The Lokoya believe in the institution of marriage as a mean for child-bearing. It is considered a matter of prestige in the village; a blessing from god and the great ancestors. When one marries, one is welcomed into the family of married people as a leader and responsible gentleman or Monyomiji. One commands respect from the community. The society believes that he or she has entered life to bear children who will defend the community as a whole. No one is content with the children of others. The Lokoya believe that having one's own children means that even if one dies one will be remembered after death. Those who die without any children are considered to have gone into extinction.So, among the Lokoya child-bearing is considered a life-time achievement.
The parents keep on watching their children grow with interest. In their hearts they earmark certain girls or boys for hopeful future marriage to their children. The Lokoya therefore pay bride-wealth because a woman once married is given away to another family or clan. She will produce children for a distant family. She will offer services to that clan and when her people visit her they are viewed as outsiders. Some say that the bride-wealth is paid to show that the girl is married and thus nobody should tamper with her. The moment a woman is identified as a married person, men fear to approach her for love and instead she is offered respect. There are those who believe that the bride-wealth is paid as part of the respect for the family and to meet the cost of caring, growth and giving her away as a wife.
Like in many other African ethnic groups in Southern Sudan, the duty of courtship, etharama in Lokoya, entirely depends on the boys and the girls. When they have reached the age of twelve, the girls beautify themselves with ornaments round their necks, wrists, ankles and legs. The breasts are often naked and swollen with natural,
shining attraction. The boys also show off their physique. They wear feathers and blow the ohilere flute in praise of the girls of their choices. The boys and girls meet each other for courtship on the road to the river or stream while going to fetch water or in the ajothitha and the apipira, sleeping quarters where they sleep m groups
From time to time, those who fall in love, amuno, take each other aside to express in private how they feel towards each other Further dates for appointment are made. This is repeated many times. Lokoya girls do not take first contacts and discussions of love seriously. They show a lot of doubt and a negative attitude throughout the first two months of frequent appointments. This attitude keeps the boys on their toes, mobilizing their friends to go and persuade the girls to accept their love proposals. Boys may ask friends, sisters and sometimes their mothers and fathers to assist them as go-betweens in their difficult task of courting. This may be done through indirect contacts best known to them, using tactics to influence the girls or their parents to accept the proposal for betrothal. The second type of courting is through the recommendation of the parents. The girls or boys are reminded that if they marry the daughter or son of so and so, the whole clan will be happy. For example, they can say to the girl: The boy is gentle, kind and hard working. He comes from a family which is free from wizards, ademia, and they have the bride-wealth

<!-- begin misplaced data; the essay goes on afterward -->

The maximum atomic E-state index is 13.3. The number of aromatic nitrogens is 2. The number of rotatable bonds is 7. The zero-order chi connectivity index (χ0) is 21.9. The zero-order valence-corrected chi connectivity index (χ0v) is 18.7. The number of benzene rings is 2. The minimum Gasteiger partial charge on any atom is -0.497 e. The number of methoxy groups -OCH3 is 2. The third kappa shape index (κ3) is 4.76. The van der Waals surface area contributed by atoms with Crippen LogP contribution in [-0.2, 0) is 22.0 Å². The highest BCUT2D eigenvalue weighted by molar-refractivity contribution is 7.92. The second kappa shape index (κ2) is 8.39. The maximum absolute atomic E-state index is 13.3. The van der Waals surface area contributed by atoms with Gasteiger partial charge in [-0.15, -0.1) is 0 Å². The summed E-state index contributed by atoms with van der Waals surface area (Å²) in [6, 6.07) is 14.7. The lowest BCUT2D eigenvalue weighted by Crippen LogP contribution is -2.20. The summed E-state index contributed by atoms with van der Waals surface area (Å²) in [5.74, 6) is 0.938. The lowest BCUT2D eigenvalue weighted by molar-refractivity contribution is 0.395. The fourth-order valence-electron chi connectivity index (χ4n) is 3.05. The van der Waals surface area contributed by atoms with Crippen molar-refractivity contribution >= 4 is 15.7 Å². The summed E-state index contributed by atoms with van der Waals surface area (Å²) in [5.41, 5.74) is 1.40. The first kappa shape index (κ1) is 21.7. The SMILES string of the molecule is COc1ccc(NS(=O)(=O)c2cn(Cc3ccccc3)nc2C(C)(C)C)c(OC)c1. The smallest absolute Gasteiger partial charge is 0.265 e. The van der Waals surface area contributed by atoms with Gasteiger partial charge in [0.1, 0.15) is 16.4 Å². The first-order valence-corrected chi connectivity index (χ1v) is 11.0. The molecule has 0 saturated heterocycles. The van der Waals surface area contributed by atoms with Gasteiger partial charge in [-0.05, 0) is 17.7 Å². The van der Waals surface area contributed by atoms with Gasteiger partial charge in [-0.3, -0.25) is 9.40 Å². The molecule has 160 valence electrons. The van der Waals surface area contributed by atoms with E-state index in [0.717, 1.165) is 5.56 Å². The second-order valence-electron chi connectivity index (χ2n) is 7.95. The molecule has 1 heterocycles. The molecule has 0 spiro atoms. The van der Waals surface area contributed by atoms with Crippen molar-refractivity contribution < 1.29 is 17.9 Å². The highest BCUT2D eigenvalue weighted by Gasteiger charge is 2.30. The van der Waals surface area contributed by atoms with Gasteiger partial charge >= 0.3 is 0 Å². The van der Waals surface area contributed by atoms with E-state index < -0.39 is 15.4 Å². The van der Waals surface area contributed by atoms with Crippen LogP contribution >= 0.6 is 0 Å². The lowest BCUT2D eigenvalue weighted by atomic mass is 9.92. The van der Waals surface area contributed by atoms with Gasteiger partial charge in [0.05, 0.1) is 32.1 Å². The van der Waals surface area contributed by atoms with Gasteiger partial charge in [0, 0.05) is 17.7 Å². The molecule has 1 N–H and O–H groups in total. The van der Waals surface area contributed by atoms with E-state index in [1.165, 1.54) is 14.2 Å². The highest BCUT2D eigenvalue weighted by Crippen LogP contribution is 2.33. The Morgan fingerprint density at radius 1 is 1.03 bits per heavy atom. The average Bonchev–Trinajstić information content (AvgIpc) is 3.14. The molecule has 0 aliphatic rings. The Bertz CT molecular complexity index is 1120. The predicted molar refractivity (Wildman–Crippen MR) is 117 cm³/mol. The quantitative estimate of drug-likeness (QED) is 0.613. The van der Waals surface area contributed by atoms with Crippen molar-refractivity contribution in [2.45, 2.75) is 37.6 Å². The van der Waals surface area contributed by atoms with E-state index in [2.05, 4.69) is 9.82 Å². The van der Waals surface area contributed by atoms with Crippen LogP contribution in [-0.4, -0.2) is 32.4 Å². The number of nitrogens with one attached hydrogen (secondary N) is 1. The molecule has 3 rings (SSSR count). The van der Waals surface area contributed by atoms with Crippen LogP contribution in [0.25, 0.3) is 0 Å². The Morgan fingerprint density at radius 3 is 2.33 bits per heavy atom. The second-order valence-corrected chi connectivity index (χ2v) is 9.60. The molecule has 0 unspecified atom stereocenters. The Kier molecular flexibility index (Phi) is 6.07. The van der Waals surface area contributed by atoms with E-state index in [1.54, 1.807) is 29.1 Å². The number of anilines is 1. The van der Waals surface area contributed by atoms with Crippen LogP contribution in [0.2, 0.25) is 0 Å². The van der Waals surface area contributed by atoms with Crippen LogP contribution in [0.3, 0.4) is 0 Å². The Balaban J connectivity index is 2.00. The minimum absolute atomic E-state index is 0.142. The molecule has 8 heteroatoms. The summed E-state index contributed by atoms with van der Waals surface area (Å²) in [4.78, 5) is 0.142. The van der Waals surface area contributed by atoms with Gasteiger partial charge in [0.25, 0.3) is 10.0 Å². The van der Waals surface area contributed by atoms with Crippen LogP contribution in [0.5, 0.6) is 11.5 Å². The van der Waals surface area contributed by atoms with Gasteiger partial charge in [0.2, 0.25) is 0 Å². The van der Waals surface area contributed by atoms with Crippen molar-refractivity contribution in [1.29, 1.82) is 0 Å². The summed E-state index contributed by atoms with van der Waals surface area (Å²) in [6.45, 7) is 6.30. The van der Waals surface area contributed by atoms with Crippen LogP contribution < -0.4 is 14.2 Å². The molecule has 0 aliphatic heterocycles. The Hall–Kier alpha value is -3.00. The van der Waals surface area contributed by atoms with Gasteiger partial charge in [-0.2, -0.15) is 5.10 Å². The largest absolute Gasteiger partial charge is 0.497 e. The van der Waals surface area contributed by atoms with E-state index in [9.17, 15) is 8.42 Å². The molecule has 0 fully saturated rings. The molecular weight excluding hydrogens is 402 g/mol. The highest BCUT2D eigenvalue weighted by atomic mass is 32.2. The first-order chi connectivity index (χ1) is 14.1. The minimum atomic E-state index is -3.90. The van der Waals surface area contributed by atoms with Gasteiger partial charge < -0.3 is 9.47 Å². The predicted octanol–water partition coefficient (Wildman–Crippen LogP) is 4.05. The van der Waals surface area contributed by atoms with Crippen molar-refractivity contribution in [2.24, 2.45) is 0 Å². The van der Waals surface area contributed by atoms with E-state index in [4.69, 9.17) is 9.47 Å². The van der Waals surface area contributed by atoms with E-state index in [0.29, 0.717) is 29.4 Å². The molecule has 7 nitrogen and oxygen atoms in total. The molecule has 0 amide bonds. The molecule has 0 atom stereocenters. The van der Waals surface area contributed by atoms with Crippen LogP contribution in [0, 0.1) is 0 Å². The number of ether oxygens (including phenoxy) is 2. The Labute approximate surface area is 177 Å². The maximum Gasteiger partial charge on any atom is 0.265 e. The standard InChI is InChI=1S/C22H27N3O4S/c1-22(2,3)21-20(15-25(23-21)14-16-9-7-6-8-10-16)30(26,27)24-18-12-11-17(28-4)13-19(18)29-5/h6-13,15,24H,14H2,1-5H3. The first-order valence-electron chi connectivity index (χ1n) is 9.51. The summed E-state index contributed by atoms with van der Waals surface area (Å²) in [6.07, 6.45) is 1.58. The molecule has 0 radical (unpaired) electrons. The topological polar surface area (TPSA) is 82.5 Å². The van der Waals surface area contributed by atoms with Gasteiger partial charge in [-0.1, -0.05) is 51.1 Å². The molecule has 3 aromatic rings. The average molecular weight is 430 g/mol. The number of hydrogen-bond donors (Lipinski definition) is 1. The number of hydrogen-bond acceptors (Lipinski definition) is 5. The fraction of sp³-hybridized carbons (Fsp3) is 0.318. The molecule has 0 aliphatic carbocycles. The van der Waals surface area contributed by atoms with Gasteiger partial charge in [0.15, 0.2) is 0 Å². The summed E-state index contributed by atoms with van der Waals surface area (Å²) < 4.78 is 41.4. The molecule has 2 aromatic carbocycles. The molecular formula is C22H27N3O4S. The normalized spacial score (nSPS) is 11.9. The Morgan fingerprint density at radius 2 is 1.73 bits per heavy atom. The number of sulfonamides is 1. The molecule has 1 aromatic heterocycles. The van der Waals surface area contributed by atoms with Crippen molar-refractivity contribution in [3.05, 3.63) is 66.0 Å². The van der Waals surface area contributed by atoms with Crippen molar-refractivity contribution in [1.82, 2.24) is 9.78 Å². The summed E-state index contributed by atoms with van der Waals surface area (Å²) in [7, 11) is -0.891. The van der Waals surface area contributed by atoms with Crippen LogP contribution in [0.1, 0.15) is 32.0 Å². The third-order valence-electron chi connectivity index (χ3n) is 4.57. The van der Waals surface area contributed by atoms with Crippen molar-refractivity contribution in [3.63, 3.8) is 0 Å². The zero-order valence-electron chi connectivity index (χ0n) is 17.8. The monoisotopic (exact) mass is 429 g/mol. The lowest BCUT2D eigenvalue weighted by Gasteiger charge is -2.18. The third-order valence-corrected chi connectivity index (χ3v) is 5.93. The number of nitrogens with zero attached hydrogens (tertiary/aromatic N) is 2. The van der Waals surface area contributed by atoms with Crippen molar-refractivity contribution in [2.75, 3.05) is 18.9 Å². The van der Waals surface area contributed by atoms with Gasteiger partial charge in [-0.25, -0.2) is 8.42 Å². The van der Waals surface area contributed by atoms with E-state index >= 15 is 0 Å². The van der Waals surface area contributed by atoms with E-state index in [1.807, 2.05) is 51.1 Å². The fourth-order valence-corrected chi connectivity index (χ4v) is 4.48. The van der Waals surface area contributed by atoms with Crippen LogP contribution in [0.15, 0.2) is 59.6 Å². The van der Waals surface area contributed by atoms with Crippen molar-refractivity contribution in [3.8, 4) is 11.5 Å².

Even if they marry you without paying the bride-wealth, our daughter, we are not worried at all. The parents act as intermediaries to bring the girl and the boy into contact. Thereafter, they are left alone to complete the rest of the courting themselves. The third type of courting comes from the parents of the girl and the boy. Usually, when the boy and the girl, are approaching the age of 12, the parents examine their relationship. If the mother or father has been friendly to the family of the girl to the extent that they want to cement their friendship further, they may agree to arrange the marriage for the youngsters. The parents of the girl, after accepting the proposal, receive some bride-wealth for “booking” the girl, efficio, and their parents keep reminding the girl that so and so is her husband. In the meantime the parents of the boy assist the parents-in-law by doing service such as cultivation or building a fence or house, erasa. If the boy and the girl become of age, and they agree to live as husband and wife, then this becomes an arranged marriage, effichio.
In some cases, on becoming of age, the boy and girl may realize that they do not love each other. The girl will find herself another boy as her fiancé .
When parents are opposed to their marriage, they often elope to escape the parents’ opposition. The girl usually runs with her fiancé to a friend’s house There they will spend one to two days of honeymoon. The parents of the girl will search for her. They may not find her quickly. On the second day, early in the morning, the elders of the bridegroom accompany her to the house of her parents. Usually returning the girl after being with her fiancé requires one goat for a cleansing ritual.
This is very necessary. The goat is killed and the contents of the stomach are used for cleansing the family. The girl is then allowed to join the family members after freeing her and the f from the evils. Then the new husband will pay the fine of a goat to the parents-in-law. During this period, the new husband is given some time to come and settle the bride-wealth if it has not been done. Sometimes this elopement brings serious misunderstanding and may result in a fight among, or between, the parents-in-law.
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